The appeal of putting the all-new Jaguar EV line-up on the same commercial path as the Range Rover can be summed up with one killer figure: in 2019, the last Covid-free year, global sales of the Range Rover easily topped 50,000.
The Range Rover started life in 1970 as an exceptionally desirable vehicle, and over 50 years its various creators have never let the mantle slip. In all five versions, you see the same character and experience the same desire.
Jaguar lacks this advantage. Of course, there are remarkable hotspots, stretching broadly from the 1948 XK120 to the XJ6 20 years later. But there have been clunkers, too, and in recent years decisions from the top forced Jaguars down a me-too route of saloons and SUVs, usually excellent but not quite appealing enough to the German-obsessed buyer.
Creative director Gerry McGovern, never short of confidence or hyperbole, has already promised “jaw-dropping” Jaguars that will be “like nothing you’ve seen before”. But visual impact isn’t necessarily accompanied by a burning desire to own one nor pay £100,000 for the privilege.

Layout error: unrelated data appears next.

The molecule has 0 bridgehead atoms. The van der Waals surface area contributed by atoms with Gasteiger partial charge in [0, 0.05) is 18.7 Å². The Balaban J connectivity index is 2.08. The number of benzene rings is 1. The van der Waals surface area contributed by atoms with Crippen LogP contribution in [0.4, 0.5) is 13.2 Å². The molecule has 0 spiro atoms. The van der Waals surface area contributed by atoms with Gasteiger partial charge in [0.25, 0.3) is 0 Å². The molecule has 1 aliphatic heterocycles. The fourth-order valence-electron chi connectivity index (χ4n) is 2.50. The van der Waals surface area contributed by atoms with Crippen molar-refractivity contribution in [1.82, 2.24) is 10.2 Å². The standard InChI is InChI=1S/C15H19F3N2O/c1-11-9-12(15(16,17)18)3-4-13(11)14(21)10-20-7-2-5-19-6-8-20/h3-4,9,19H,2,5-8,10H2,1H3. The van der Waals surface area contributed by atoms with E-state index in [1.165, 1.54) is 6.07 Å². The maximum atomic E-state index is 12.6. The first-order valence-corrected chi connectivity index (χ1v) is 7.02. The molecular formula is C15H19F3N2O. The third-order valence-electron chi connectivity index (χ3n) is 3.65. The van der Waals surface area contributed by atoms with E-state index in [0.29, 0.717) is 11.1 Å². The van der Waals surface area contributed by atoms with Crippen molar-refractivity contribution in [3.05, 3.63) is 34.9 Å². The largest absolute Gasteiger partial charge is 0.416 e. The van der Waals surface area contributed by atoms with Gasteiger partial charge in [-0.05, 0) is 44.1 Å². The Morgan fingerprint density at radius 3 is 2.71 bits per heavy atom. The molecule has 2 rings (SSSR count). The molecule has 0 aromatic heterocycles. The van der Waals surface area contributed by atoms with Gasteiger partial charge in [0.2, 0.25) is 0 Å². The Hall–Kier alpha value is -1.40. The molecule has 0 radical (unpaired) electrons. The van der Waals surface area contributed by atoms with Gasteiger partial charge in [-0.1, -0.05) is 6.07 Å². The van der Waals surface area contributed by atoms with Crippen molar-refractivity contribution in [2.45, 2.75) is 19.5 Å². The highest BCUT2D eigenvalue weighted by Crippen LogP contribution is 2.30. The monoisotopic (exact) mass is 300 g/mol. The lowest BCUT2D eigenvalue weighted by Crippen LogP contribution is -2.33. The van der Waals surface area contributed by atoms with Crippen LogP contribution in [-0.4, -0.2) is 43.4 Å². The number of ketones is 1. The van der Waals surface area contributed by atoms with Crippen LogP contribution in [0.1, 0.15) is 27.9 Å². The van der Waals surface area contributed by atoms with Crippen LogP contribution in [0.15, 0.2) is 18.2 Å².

On the positive side, McGovern has a creative record second to none. His sure hand has guided the past two Range Rovers to success. He did much to create the Freelander, which invented a new class. His teams created the LRX concept that became the Range Rover Evoque, a towering success. He’s a brilliantly effective leader, and from what we hear, Thierry Bolloré gives him lots of freedom to operate.
Yet the challenge of getting buyers to want much more expensive Jaguars, and a newfangled EV at that, looks like being the biggest of McGovern’s career. Still, if he wants to be the most famous person in Jaguar history, short of Sir William Lyons maybe, this is his chance.